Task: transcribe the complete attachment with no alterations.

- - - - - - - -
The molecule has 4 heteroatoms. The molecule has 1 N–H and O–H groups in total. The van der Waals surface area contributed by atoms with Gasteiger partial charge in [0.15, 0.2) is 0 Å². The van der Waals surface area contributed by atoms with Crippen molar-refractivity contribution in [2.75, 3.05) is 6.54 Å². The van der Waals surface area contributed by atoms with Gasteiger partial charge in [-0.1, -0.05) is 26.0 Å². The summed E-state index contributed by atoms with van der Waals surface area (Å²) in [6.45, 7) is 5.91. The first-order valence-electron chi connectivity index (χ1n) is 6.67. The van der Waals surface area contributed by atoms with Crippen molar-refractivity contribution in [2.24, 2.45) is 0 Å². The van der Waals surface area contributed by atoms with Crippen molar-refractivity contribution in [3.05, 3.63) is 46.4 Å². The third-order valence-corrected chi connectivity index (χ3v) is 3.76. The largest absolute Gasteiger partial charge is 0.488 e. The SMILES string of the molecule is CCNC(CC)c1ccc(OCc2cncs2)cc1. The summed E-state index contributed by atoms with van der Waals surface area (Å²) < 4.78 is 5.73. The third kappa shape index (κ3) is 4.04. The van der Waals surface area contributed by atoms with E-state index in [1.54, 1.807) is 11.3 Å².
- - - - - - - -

The molecule has 4 heteroatoms. The molecule has 1 N–H and O–H groups in total. The van der Waals surface area contributed by atoms with Gasteiger partial charge in [0.15, 0.2) is 0 Å². The van der Waals surface area contributed by atoms with Crippen molar-refractivity contribution in [2.75, 3.05) is 6.54 Å². The van der Waals surface area contributed by atoms with Gasteiger partial charge in [-0.1, -0.05) is 26.0 Å². The summed E-state index contributed by atoms with van der Waals surface area (Å²) in [6.45, 7) is 5.91. The first-order valence-electron chi connectivity index (χ1n) is 6.67. The van der Waals surface area contributed by atoms with Crippen molar-refractivity contribution in [2.24, 2.45) is 0 Å². The van der Waals surface area contributed by atoms with Crippen molar-refractivity contribution in [3.05, 3.63) is 46.4 Å². The third-order valence-corrected chi connectivity index (χ3v) is 3.76. The largest absolute Gasteiger partial charge is 0.488 e. The SMILES string of the molecule is CCNC(CC)c1ccc(OCc2cncs2)cc1. The summed E-state index contributed by atoms with van der Waals surface area (Å²) < 4.78 is 5.73. The third kappa shape index (κ3) is 4.04. The van der Waals surface area contributed by atoms with E-state index in [1.54, 1.807) is 11.3 Å².